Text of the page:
LONDON (Reuters) -The British public's expectations for inflation over the medium to long term, which are closely watched by the Bank of England, rose in August, a survey published on Friday showed.
Inflation expectations in five to 10 years' time marginally rose to 3.3% from 3.2% in July, the survey by U.S. bank Citi and polling firm YouGov showed.
Public expectations for inflation in 12 months' time increased to 4.4% from 4.3%.
The BoE is widely expected to raise interest rates for the 15th time in a row on Sept. 21 as it grapples with the highest rate of inflation among the world's big rich economies.
Expectations for Bank of England policy tightening are now their lowest since June, following surveys this week showing a softening outlook for inflation and Governor Andrew Bailey's comment that a peak in rates was now "much nearer".
Rate futures at 1400 GMT showed a 69% chance of a quarter-point rate rise to 5.5% on Sept. 22 after the BoE's next meeting, down from more than 80% early this week. The chances of a further rate rise to 5.75% stood at 46% by December and peak at 49% by February 2024, with investors expecting cuts in rates to begin in around a year's time.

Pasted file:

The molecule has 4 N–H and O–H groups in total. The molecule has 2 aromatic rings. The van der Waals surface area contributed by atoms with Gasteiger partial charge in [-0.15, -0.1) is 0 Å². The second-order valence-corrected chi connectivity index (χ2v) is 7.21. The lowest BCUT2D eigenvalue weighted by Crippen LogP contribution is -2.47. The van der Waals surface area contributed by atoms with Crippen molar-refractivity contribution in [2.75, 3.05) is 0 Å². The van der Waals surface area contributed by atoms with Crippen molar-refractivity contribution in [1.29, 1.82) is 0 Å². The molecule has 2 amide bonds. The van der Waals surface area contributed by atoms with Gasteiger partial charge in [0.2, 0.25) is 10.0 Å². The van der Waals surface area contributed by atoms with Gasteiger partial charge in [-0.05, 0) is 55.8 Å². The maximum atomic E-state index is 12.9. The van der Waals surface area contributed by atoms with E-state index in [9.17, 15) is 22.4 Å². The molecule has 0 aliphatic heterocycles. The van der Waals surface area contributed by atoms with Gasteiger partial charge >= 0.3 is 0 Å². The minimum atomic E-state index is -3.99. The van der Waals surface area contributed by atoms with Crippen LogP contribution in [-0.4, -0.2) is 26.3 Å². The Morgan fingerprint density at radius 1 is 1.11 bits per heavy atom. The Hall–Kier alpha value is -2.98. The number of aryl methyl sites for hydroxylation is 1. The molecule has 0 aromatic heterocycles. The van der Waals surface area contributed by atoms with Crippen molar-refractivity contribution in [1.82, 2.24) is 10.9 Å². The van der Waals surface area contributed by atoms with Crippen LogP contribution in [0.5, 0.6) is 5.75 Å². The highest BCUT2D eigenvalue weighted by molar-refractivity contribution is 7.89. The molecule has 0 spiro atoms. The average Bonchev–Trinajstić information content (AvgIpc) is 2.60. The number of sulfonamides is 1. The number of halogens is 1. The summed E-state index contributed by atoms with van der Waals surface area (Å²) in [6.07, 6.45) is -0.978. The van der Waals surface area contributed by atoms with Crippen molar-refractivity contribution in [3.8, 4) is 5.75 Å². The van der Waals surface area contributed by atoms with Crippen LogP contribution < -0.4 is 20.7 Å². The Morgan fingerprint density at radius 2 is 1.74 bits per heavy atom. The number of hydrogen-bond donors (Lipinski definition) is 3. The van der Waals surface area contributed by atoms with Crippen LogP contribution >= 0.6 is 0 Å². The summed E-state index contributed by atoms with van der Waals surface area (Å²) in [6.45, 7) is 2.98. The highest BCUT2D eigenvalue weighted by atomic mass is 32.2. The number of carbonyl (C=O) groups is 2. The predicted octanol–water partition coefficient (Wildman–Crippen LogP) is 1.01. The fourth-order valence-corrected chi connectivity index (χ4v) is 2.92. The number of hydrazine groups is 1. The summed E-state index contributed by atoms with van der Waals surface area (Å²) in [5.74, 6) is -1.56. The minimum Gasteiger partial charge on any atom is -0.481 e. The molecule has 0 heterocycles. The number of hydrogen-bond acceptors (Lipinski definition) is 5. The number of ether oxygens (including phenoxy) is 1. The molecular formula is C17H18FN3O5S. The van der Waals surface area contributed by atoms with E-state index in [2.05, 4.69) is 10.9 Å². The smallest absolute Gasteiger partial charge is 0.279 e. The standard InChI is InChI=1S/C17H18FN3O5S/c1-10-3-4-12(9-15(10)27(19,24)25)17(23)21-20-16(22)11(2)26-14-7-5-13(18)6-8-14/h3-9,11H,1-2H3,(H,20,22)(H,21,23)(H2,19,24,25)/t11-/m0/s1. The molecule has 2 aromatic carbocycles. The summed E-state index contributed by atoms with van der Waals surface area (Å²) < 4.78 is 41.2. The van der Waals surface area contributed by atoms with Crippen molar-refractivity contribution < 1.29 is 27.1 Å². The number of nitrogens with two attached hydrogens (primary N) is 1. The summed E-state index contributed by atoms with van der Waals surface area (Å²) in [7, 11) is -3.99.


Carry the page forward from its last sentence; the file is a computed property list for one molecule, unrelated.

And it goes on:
However, analysts believe two more hikes might be overkill and the BoE is more likely to deliver just one more. Investors are starting to prepare for this eventuality too.
Citi said it expects the data to continue to ease in the months ahead as headline inflation falls.
"However, these data re-affirm that upside risks around energy in particular over the coming winter could continue to pose challenges," Citi economist Benjamin Nabarro wrote in a note to clients.
The data "remains consistent with the idea that weak growth alongside restrictive rates are now having the desired effect, with a growing proportion now expecting much lower long-term inflation, as well as some still expecting much higher."
(Reporting by Juby Babu and William Schomberg; Editing by Daniel Wallis and Leslie Adler)